Affirmative Action in admissions will be up for debate at the United States Supreme Court in just a little over a week. This will mark the first time since the controversial 2003 University of Michigan ruling that the high court has heard a case on the topic. And things may well be different this time around as the current court is, arguably, much more conservative than the 2003 court. The justice who wrote the deciding opinion in 2003, Justice Sandra Day O’Connor, has since retired. In her seat is Justice Samuel Alito, a conservative judge appointed by President George W. Bush.
But something else is different this time around. In 2003, the decision was a 5-4 one. Next week, there will be only eight votes as Justice Elena Kagan has recused herself from hearing the case due to her past role as Solicitor General of the United States in the Obama administration. So it’s very possible that a 4-4 decision will be reached, in which case the plaintiff will not win and Affirmative Action in admissions will persist as is.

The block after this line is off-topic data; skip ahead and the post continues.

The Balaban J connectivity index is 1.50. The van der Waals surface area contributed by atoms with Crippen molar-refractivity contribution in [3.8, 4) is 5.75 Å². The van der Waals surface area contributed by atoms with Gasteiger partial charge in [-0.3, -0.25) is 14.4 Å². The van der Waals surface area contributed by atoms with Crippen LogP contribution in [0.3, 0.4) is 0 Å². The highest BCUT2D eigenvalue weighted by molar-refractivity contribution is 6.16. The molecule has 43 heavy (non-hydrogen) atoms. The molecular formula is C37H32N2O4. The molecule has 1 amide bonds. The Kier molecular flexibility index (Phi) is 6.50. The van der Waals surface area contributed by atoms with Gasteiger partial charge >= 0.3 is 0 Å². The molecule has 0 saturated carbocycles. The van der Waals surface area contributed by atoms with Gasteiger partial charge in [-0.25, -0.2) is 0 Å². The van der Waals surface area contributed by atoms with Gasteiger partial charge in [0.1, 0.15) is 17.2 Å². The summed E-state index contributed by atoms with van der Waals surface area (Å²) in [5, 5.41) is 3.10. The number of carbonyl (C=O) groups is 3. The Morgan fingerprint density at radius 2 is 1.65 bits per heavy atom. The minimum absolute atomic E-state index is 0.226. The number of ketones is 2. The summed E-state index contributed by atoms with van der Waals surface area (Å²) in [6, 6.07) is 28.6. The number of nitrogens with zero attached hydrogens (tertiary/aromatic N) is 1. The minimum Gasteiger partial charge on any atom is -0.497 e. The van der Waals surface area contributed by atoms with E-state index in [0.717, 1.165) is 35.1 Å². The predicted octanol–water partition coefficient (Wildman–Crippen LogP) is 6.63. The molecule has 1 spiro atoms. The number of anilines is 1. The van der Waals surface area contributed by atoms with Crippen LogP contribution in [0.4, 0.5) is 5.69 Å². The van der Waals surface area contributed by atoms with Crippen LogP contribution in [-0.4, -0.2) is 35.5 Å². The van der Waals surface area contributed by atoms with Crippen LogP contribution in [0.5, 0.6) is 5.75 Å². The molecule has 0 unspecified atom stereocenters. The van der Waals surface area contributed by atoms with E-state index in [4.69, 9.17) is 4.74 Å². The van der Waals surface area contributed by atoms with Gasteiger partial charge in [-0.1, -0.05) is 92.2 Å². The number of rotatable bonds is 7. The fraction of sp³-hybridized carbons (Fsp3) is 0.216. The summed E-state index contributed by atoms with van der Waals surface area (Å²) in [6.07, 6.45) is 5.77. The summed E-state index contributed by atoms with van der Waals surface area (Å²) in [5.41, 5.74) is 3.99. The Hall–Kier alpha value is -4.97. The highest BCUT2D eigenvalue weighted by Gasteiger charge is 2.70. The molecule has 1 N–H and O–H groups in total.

Justice Clarence Thomas in 2003 wrote against the practice of Affirmative Action in college admissions, labeling it “elitist.” So we have a feeling we know where he stands on the topic. And we have a feeling we know where Justice Antonin Scalia stands (with Thomas). Justice Samuel Alito likely stands with them as well. It may come down to Chief Justice John Roberts, a conservative who surprisingly voted in favor of maintaining the core of Obamacare as the law of the land with regard to healthcare. Will he cross the aisle again? Or will Justice Anthony Kennedy, appointed by a Republican, vote against Affirmative Action? These are the questions of the day in the Affirmative Action case before the high court.
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